If you’re going to fail, do it spectacularly! The Guardian tried to do a top 20 of Detroit techno – and they’ve annoyed Juan Atkins, ignored Derrick May, and put a house track at number one…

The mainstream press are a weird lot when it comes to dance music. They’d have you believe that Beyoncé Knowles saved house music from an impending death last year – all by sticking a Korg M1 organ patch on an average sounding record. They seem blissfully unaware that house music and its many derivatives have been around since the 1980s.

And not only do they not know anything about the genre, but they don’t care to find out. But this is nothing new – the so-called Belleville Three fairytale only became the legend it did because no one bothered to actually check the story. Had they done so, the likes of Juan Atkins and Derrick May would have had some explaining to do.

That said, there is one thing that both dance music and the mainstream press understand very well – and that’s the fact that nostalgia sells. Tapping into some fanciful idea that things were better in the past – for example, the bizarre notion that you could leave your door open ignores the fact there was nothing worth stealing anyway.

It’s with this in mind that Britain’s Guardian newspaper decided to publish an article on a quiet Thursday afternoon to bring in some clicks – a piece listing no less than twenty moments from Detroit techno’s long history. There were unsurprising entries in there, such as “The Bells” by Jeff Mills, a K-Hand release from 1995, and a few mentions of the underrated Underground Resistance.

Things get a little odd, however, once we get to number two in the chart. It’s a little ditty called “Strings Of Life”, by someone using the alias Rhythim Is Rhythim. Weirdly, the piece fails to credit who created it – and mentions some downright odd facts alongside it…

The eagle-eyed amongst you will no doubt know that we’re talking about Derrick May – the 60-year-old occasional DJ out of Detroit. Curiously, his name is not actually mentioned once here – or anywhere in the article. The article also spouts some nonsense about sampling the Detroit Symphony Orchestra – when in truth, the song is heavily based on a sample of an instrumental piece composed by Michael James.

Things get even more surreal when you discover the number one spot is occupied by Inner City – whose records, let’s face it, have more in common with house than techno. No doubt that statement will have some of our Detroit readers in a stir – but how has this article been received within the city’s techno community?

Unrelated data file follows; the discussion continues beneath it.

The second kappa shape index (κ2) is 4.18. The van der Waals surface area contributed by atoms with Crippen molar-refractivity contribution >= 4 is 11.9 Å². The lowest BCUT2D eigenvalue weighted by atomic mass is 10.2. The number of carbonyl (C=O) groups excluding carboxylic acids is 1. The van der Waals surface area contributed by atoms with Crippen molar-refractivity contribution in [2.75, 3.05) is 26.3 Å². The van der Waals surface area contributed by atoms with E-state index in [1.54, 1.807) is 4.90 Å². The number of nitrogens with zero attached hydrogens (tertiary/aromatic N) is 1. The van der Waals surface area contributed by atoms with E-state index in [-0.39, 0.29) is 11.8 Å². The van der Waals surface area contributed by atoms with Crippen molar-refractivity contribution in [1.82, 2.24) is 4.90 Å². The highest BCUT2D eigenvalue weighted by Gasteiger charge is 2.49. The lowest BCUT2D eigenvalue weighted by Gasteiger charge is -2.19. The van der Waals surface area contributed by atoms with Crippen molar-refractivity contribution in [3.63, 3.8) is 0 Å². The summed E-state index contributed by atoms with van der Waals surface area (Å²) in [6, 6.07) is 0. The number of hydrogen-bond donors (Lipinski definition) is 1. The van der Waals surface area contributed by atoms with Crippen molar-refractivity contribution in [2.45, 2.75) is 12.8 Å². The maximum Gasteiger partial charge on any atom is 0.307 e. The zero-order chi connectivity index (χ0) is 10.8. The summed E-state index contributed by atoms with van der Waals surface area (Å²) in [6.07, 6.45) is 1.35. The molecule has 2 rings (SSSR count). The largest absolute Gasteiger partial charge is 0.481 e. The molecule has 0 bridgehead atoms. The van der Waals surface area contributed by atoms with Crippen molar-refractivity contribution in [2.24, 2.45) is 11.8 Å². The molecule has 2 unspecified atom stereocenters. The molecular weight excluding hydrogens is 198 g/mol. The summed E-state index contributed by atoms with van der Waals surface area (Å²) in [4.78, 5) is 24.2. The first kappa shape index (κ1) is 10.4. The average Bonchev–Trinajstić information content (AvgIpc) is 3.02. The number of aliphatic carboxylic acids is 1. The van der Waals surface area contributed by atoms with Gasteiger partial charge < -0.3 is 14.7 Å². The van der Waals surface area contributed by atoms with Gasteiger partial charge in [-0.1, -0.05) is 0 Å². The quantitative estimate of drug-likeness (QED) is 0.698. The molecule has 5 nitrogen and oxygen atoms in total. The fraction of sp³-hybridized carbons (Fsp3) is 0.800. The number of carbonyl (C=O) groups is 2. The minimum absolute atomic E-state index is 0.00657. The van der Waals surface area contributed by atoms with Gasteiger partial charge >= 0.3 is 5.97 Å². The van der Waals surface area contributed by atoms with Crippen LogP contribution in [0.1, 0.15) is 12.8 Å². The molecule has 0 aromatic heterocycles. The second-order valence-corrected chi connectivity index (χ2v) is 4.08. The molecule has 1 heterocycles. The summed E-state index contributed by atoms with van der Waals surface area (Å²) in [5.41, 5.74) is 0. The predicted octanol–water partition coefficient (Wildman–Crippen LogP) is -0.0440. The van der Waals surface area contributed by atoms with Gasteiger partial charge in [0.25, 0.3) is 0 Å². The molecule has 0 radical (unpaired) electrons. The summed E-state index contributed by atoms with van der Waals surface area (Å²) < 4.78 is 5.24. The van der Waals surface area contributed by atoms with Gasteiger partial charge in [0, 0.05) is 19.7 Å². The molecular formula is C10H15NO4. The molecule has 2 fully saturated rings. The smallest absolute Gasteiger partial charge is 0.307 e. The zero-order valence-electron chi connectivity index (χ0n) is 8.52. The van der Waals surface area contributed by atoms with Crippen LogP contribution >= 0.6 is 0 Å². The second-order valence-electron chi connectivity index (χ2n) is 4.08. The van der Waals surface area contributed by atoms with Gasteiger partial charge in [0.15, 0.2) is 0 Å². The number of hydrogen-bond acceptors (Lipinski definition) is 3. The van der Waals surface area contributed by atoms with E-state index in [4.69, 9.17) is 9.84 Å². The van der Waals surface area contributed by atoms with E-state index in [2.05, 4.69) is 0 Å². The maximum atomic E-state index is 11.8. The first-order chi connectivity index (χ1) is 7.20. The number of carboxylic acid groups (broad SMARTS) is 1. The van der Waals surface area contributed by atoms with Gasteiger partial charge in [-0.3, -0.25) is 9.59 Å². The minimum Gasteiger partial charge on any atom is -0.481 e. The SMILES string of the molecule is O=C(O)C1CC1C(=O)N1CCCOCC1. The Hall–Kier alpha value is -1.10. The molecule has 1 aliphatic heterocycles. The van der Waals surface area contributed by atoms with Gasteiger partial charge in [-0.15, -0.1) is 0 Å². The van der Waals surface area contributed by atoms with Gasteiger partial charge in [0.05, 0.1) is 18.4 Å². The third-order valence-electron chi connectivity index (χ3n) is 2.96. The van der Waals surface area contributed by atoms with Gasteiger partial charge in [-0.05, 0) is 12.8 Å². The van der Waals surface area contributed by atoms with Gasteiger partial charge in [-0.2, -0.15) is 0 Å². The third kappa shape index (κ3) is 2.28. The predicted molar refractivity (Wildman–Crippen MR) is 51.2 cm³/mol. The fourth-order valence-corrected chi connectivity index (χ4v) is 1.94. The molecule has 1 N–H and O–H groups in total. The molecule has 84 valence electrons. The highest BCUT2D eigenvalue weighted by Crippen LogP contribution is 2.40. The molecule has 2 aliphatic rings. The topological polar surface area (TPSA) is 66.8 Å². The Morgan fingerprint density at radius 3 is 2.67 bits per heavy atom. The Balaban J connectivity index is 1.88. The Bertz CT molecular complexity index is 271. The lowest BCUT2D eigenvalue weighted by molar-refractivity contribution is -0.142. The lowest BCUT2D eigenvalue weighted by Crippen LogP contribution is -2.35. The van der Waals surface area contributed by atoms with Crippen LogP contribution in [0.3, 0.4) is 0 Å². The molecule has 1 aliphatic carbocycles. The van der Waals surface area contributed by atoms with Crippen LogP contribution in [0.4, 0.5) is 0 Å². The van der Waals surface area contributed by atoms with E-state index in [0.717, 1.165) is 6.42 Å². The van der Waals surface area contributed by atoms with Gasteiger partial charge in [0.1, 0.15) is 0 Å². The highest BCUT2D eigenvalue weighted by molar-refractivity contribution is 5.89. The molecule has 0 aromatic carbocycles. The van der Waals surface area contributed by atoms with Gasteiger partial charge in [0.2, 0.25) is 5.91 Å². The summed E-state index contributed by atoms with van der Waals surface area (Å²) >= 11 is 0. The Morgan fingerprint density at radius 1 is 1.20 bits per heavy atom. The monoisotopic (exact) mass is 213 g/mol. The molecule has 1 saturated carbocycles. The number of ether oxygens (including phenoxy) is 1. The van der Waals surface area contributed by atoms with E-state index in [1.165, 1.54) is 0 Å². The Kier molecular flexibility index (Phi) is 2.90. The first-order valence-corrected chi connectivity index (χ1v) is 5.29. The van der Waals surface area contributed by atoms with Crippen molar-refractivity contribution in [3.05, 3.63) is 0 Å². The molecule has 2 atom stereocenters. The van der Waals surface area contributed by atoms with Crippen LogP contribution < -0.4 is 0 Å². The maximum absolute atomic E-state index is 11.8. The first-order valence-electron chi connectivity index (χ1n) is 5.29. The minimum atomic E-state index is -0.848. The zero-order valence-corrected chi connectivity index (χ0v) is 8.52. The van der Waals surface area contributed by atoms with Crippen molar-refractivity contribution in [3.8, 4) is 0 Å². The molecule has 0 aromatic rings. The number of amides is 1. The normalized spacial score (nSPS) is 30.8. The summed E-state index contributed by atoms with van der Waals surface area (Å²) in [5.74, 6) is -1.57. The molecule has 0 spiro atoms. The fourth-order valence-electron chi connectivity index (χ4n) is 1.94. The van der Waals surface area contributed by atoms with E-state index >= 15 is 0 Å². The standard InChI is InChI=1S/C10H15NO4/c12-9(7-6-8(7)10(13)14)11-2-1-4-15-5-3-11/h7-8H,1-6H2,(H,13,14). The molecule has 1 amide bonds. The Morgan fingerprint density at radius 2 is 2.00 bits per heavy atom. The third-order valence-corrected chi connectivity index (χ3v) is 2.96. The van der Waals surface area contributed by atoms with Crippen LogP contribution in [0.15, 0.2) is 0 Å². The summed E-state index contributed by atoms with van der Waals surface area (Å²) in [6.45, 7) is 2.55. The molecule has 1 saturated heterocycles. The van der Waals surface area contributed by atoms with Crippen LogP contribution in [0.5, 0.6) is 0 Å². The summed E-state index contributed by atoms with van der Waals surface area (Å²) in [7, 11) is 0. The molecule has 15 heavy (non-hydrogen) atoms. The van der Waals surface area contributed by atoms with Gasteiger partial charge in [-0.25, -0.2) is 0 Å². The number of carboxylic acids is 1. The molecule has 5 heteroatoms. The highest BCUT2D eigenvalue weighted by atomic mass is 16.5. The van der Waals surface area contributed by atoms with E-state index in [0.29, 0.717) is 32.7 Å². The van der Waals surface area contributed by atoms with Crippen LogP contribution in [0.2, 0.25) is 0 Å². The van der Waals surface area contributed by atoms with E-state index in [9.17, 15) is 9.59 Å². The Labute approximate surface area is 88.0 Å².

Over the weekend, we reached out to a few of our regular Detroit sources – and as usual, they had plenty to say. One told us that Juan Atkins “just went very quiet” when asked about it, saying “I suspect he was secretly really p***ed off about it. He really does believe his own hype.”.

Whilst another was more philosophical about matters, telling us “These countdowns and lists are just one person’s opinion. It’s just unfortunate that the ones who know the least seem most able to get viewed by the most.”.

No word yet on what Derrick May thinks of the article’s failure to name him even once…

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One thought on “If you’re going to fail, do it spectacularly! The Guardian tried to do a top 20 of Detroit techno – and they’ve annoyed Juan Atkins, ignored Derrick May, and put a house track at number one…

  1. SNX 11 October 2023 at 13:40

    Ironic, you’d call the Guardian article poor when you state Jeff Mills is actually from Chicago in another article, and all you really seem interested in is berating Detroit artists as has beens, sell outs or accusing them of being sexual predators. Also Strings of Life is based around both orchestral string samples AND a piano sample from Michael James – whether is detroit symphony sample, I dont know. Undergroud Resistance UNDERATED ?? Really ? Are you guys 15 years old or something ? ETTH is the worst portal for “dance music” news I ever stumbled across, boring, smug and cynical – But you dont care what anyone thinks you, already stated that, but maybe you SHOULD care about better journalism. Mega fail ETTH

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